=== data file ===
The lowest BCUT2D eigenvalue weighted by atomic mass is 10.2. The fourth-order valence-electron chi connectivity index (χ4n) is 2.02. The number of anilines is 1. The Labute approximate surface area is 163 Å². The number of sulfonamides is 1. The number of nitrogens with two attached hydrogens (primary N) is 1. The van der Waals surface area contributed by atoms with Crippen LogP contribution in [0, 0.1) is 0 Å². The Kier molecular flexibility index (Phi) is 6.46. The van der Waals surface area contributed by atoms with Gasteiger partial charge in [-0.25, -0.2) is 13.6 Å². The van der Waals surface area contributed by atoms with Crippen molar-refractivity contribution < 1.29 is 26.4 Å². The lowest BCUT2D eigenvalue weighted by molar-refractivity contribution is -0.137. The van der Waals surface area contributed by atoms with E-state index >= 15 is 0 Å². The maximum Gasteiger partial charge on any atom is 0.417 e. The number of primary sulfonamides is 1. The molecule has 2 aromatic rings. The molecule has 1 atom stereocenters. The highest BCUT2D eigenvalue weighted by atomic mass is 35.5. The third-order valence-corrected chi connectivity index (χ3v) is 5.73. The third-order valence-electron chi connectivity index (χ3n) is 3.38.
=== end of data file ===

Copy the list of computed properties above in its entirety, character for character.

The lowest BCUT2D eigenvalue weighted by atomic mass is 10.2. The fourth-order valence-electron chi connectivity index (χ4n) is 2.02. The number of anilines is 1. The Labute approximate surface area is 163 Å². The number of sulfonamides is 1. The number of nitrogens with two attached hydrogens (primary N) is 1. The van der Waals surface area contributed by atoms with Crippen LogP contribution in [0, 0.1) is 0 Å². The Kier molecular flexibility index (Phi) is 6.46. The van der Waals surface area contributed by atoms with Gasteiger partial charge in [-0.25, -0.2) is 13.6 Å². The van der Waals surface area contributed by atoms with Crippen molar-refractivity contribution < 1.29 is 26.4 Å². The lowest BCUT2D eigenvalue weighted by molar-refractivity contribution is -0.137. The van der Waals surface area contributed by atoms with E-state index >= 15 is 0 Å². The maximum Gasteiger partial charge on any atom is 0.417 e. The number of primary sulfonamides is 1. The molecule has 2 aromatic rings. The molecule has 1 atom stereocenters. The highest BCUT2D eigenvalue weighted by atomic mass is 35.5. The third-order valence-corrected chi connectivity index (χ3v) is 5.73. The third-order valence-electron chi connectivity index (χ3n) is 3.38.